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Saturday, 18 October 2014

The Poison of Envy

   The word envy has an interesting back story in English.  It comes from the Latin "in" + "videre", meaning literally "to see into."  In the seeing, hostility rises within a person because what he sees is not within his grasp.  Envy comes to us not through the sense of smell, hearing, taste or touch.  It comes by a twisting of the sense of sight.
   So much beauty comes to us through the windows of our eyes, but the envious person is not inclined to give thanks for it when it belongs to someone else.  Envy can also make it impossible to look into the eyes of that rival with anything other than hatred and anger.
   An illustration of the self-destructiveness of envy comes by way of pastor and writer Thomas Lindberg:

Two shopkeepers were bitter rivals. Their stores were directly across the street from each other, and they would spend each day keeping track of each other's business. If one got a customer, he would smile in triumph at his rival.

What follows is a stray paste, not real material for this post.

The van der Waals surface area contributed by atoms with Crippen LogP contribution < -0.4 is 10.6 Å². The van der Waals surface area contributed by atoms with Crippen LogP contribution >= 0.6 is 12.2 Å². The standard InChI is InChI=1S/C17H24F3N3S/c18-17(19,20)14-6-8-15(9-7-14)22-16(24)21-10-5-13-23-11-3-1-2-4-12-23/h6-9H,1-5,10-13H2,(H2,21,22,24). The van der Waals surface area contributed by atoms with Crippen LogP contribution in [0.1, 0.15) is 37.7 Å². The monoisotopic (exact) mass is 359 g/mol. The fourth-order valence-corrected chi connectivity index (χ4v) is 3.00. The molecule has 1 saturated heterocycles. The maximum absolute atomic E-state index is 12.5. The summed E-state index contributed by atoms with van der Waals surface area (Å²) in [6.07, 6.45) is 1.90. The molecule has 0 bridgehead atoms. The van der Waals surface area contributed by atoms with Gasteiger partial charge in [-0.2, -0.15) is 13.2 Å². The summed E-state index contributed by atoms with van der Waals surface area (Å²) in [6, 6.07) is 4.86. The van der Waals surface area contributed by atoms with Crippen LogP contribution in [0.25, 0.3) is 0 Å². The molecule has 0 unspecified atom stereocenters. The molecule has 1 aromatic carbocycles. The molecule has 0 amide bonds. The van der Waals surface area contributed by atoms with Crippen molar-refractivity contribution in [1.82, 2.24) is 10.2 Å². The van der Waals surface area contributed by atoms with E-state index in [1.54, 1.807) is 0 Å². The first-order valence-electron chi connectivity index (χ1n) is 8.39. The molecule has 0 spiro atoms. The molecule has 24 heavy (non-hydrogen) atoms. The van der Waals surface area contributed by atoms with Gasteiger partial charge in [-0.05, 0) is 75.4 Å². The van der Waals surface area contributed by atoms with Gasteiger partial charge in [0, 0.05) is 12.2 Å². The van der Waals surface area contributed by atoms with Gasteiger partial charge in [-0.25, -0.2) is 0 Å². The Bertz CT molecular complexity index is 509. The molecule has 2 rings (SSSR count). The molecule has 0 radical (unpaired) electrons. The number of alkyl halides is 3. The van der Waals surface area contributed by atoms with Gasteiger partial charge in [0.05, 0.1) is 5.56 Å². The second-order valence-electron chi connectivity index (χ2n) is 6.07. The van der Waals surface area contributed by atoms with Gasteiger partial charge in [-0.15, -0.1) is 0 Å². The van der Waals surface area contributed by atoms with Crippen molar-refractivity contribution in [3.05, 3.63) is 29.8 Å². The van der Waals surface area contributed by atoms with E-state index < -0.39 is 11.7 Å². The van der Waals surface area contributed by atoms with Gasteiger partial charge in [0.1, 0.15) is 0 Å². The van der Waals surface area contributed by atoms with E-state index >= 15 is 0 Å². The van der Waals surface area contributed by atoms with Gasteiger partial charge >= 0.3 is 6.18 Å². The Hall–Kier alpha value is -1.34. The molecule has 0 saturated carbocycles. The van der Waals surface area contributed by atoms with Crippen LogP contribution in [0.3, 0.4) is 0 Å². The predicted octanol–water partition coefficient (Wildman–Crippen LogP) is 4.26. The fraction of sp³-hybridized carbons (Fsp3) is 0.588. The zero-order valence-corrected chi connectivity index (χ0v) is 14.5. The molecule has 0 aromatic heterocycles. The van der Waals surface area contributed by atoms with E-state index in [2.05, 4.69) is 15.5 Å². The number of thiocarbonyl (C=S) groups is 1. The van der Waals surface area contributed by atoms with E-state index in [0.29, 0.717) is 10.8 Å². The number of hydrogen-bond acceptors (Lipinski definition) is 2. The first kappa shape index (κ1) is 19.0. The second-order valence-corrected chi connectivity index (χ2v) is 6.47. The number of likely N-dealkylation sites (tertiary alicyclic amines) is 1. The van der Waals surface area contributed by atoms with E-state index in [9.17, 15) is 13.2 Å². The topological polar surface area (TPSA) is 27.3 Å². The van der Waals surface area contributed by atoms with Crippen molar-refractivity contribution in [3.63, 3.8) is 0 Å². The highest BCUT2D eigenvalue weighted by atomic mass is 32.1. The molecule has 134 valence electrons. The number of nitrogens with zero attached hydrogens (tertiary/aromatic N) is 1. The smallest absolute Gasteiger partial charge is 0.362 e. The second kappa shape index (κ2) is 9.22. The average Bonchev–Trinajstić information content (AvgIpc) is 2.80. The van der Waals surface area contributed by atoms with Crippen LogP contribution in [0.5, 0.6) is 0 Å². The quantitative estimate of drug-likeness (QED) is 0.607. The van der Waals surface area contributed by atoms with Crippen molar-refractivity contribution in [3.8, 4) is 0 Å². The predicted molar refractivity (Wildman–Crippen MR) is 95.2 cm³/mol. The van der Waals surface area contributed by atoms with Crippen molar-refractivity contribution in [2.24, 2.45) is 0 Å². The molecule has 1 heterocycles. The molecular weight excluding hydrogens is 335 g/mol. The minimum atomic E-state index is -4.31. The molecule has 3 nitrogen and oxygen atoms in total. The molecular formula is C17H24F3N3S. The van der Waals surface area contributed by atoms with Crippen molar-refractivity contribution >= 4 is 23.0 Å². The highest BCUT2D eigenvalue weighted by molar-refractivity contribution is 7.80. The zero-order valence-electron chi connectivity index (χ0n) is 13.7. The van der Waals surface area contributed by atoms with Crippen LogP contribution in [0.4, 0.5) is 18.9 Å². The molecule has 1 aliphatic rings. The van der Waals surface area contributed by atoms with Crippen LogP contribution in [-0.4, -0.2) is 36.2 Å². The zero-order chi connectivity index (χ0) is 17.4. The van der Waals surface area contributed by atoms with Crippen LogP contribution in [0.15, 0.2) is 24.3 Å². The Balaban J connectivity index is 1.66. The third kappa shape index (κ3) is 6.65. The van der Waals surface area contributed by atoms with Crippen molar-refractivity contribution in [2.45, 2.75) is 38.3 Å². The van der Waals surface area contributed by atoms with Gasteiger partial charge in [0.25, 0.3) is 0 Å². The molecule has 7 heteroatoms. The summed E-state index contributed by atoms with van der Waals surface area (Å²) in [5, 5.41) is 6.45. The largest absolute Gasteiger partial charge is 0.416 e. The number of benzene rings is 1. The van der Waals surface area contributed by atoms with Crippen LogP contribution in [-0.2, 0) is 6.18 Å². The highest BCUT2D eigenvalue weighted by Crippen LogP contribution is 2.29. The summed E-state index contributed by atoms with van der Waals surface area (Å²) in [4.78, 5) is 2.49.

One night an angel appeared to one of the shopkeepers in a dream and said, "I will give you anything you ask, but whatever you receive, your competitor will receive twice as much. Would you be rich? You can be very rich, but he will be twice as wealthy. Do you wish to live a long and healthy life? You can, but his life will be longer and healthier. What is your desire?"
The man frowned, thought for a moment, and then said, "Here is my request: Strike me blind in one eye!"

   Envy can be fed and nursed so that it dominates one's entire life.  The same is true of many sins that separate us from the goodness of God and those around us.  I am reminded of a passage in C.S. Lewis' children's book Magician's Nephew.  The magician in this story is Uncle Andrew, who has immersed himself in magic for evil purposes, using children to test his theories about other worlds. His ingrained selfishness makes him unable to receive and recognize the greatest goodness that Aslan, the lion, would offer him.  Aslan remarks, "But I cannot tell that to this old sinner, and I cannot comfort him either; he has made himself unable to hear my voice. If I spoke to him, he would hear only growlings and roarings. Oh, Adam's son, how cleverly you defend yourself against all that might do you good!"
   When we pervert the gift of sight into an opportunity to begrudge others the things that God has allowed them to have, we drink the poison of envy.  It hurts us more than anyone else.

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